Human papillomaviruses are identified in a subgroup of sinonasal squamous cell carcinomas with favorable outcome




The role of human papillomavirus (HPV) in the pathogenesis of squamous cell carcinomas (SCCs) of the sinonasal tract and its clinicopathological implications were evaluated.


All SCCs of the sinonasal tract diagnosed in the Hospital Clinic of Barcelona from 1981 to 2006 were retrospectively evaluated (N = 60). Clinical and pathological data were reviewed. HPV infection was determined and typed by amplification of HPV DNA by polymerase chain reaction using the SPF-10 primers. p16INK4a expression was determined by immunohistochemistry. Overall and progression-free survival for HPV-positive and -negative patients was estimated by Kaplan-Meier analysis and by the use of a multivariate Cox proportional hazards model.


HPV DNA was detected in tumor tissue of 12 of 60 (20%) patients. HPV16 was identified in 11 tumors and HPV35 in 1. Immunohistochemistry for p16INK4a stained all HPV-positive and no HPV-negative tumors (P < .001). No differences were observed in terms of site and histological grade or stage at presentation between HPV-positive and -negative tumors. However, HPV-positive patients had a significantly better 5-year progression-free survival (62%; 95% confidence interval [CI], 23%-86% vs 20%; 95% CI, 9%-34%; P = .0043, log-rank test) and overall survival (80%; 95% CI, 20%-96% vs 31%; 95% CI, 15%-47%; P = .036, log-rank test) than patients with HPV-negative tumors. In multivariate analysis, HPV-positive tumors were associated with improved progression-free survival (hazard ratio, 0.21; 95% CI, 0.17-0.98; P = .012).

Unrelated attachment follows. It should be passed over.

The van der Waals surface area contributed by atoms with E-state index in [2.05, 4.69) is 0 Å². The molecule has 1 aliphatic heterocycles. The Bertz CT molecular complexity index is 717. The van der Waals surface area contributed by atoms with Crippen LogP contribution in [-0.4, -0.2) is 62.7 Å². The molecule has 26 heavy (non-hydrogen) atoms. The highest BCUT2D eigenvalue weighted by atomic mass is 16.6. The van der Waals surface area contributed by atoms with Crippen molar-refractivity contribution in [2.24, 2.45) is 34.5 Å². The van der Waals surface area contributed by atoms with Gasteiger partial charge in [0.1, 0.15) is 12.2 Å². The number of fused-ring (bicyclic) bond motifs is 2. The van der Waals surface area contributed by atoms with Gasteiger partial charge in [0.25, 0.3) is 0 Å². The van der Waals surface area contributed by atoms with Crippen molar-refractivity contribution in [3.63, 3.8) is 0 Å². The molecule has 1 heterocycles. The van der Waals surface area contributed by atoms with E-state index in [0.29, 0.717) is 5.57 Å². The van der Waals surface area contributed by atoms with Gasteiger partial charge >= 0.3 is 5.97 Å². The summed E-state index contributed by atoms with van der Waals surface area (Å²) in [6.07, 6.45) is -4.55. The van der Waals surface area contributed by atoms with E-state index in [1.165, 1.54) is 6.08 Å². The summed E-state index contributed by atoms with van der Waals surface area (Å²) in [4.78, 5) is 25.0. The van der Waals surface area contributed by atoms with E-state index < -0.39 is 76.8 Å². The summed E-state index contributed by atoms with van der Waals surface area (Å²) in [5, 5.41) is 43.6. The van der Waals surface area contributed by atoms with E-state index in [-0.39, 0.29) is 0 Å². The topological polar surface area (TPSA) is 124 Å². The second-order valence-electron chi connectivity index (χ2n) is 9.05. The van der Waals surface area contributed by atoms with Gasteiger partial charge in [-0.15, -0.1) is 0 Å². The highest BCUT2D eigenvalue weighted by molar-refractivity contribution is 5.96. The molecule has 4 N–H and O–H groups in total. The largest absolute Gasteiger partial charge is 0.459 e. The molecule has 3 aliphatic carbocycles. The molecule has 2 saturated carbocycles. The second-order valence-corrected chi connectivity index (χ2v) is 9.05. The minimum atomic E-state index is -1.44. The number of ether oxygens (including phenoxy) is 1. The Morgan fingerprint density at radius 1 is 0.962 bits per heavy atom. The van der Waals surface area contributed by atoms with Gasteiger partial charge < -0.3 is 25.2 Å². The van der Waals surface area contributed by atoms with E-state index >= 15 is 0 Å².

A subgroup of sinonasal SCCs is associated with HPV infection. These tumors have a significantly better prognosis. Cancer 2009. © 2009 American Cancer Society.